The effect of freeze dried whole raspberries on pain, joint flexibility, and inflammation in individuals with symptomatic knee osteoarthritis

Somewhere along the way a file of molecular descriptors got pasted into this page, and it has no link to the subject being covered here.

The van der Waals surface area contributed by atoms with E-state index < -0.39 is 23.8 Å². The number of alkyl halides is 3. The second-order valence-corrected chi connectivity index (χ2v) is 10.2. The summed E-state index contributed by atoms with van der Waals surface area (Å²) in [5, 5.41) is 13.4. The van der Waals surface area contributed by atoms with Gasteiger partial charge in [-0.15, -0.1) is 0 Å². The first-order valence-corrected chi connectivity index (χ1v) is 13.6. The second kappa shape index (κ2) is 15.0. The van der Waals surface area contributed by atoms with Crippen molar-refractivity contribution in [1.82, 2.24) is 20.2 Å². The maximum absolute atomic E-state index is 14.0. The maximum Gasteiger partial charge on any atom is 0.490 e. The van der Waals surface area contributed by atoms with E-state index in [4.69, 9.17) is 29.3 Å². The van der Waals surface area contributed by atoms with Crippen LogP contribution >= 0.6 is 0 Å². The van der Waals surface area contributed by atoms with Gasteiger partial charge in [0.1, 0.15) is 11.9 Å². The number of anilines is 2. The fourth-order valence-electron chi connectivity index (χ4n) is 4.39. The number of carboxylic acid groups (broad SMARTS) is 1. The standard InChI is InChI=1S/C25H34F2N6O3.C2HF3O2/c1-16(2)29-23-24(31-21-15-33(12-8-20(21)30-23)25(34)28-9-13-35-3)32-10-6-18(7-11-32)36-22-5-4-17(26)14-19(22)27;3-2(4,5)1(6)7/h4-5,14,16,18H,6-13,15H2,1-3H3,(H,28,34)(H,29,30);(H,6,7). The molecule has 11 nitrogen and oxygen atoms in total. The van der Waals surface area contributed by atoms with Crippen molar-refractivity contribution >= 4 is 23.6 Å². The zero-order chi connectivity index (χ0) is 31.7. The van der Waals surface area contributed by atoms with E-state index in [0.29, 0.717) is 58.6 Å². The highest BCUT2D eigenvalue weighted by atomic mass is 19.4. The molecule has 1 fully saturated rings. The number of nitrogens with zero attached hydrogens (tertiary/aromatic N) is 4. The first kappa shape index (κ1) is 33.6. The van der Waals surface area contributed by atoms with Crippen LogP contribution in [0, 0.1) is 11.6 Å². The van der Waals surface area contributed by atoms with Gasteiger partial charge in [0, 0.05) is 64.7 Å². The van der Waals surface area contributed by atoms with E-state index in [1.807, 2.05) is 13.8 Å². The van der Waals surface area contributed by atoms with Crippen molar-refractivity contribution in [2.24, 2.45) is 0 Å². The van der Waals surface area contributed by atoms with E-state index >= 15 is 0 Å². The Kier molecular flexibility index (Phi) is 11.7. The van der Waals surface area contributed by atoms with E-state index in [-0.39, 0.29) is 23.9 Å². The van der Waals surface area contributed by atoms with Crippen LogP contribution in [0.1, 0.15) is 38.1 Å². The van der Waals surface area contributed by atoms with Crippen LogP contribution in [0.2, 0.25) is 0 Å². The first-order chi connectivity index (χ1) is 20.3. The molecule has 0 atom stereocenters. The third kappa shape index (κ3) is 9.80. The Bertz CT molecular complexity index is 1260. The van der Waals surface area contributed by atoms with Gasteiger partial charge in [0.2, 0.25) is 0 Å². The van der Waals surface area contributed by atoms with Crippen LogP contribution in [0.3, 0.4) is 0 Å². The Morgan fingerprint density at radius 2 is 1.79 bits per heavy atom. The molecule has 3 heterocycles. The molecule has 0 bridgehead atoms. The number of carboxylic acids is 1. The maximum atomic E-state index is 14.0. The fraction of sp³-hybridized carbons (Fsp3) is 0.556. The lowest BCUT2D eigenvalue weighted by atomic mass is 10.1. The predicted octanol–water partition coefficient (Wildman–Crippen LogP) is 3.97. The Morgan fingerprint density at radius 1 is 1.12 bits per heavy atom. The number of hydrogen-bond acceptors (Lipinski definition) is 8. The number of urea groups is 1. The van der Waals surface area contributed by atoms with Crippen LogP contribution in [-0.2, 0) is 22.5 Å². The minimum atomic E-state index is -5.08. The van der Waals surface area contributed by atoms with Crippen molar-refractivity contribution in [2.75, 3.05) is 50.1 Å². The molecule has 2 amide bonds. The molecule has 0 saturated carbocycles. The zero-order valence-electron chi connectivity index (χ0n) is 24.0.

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Objective: The purpose of this study was to examine the effect of freeze dried whole raspberries on pain, joint flexibility, and inflammation in individuals with symptomatic knee osteoarthritis (OA). Methods: In this double-blind and randomized trial, a total of 63 men and women were recruited and placed into either a treatment group (raspberry powder) or placebo group (powder without raspberry) for a period of 4 months. The raspberry group (n=34) was given 35 grams of freeze dried whole raspberry powder daily. Participants were instructed to mix the raspberry powder in 10-12 oz of water, and to consume it within 5 minutes. The placebo group (n=29) consumed 35 grams of placebo powder mixed with 10-12 oz of water. The placebo group was given a powder that was of similar appearance and energy content as the raspberry powder, but without the raspberry content. At baseline, midpoint (60 days), and final (120 days) visits, demographic data including height, weight, and blood pressure (systolic and diastolic) were obtained. At each study visit, participants filled out the Western Ontario McMaster Osteoarthritis Index (WOMAC) questionnaire to evaluate pain, stiffness, and difficulty in activity associated with knee OA. Range of motion testing was conducted using a goniometer during each study visit to assess joint flexibility. Additionally, an overnight fasting blood specimen was collected at each study visit to assess biomarkers of inflammation. Results: A total of 44 participants completed the study with a drop-out rate of approximately 30%. No significant changes in weight or BMI were observed in either group. A significant decrease in systolic and diastolic blood pressure was seen among the raspberry group at final visit compared to baseline. No changes in systolic or diastolic blood pressure were noted in the placebo group. Total WOMAC score as well as its subgroups (pain, stiffness, and difficulty performing daily activities) were significantly decreased at final visit compared to baseline in the raspberry group. In the placebo group, a significant decrease in stiffness was observed at final compared to baseline. There were no significant changes in total WOMAC score or its subgroups between the two groups. There were no significant changes in overall ROM scores in the raspberry or placebo groups. At midpoint visit, right knee extension was significantly less in the raspberry group than in the placebo group. There was also a significant decrease noted in right knee extension in the raspberry group at midpoint compared to baseline. A significant decrease in left knee extension was observed in the raspberry group at midpoint compared to baseline. No differences were observed in right knee flexion. However, there was a significant increase in left knee flexion in the raspberry group at final compared to baseline. For inflammation, no significant changes were witnessed among the pro-inflammatory (TNF-α, IL1β, IL-6) or anti-inflammatory biomarkers (IL-10, IL-4, IL13). However, slight changes were noted in some of these biomarkers. There was a slight decrease in IL-6 concentrations in the raspberry group at final timepoint, although not significant. Additionally, there was a slight increase in IL-6 concentrations in the placebo group at final compared to baseline. There was a decrease in IL-10 concentration in both the raspberry and placebo group at final in comparison to baseline. Conclusion: The findings of this study suggest that daily incorporation of whole raspberries can reduce pain, stiffness, and difficulty to perform daily activities. There was also a small, albeit not significant, improvement in joint flexibility in the knees. We did not observe any changes in the biomarkers of inflammation. Improvement in pain, stiffness, difficulty doing daily activities, and joint flexibility associated with consumption of raspberry may lead to an increase in overall quality of life in individuals with symptomatic knee OA.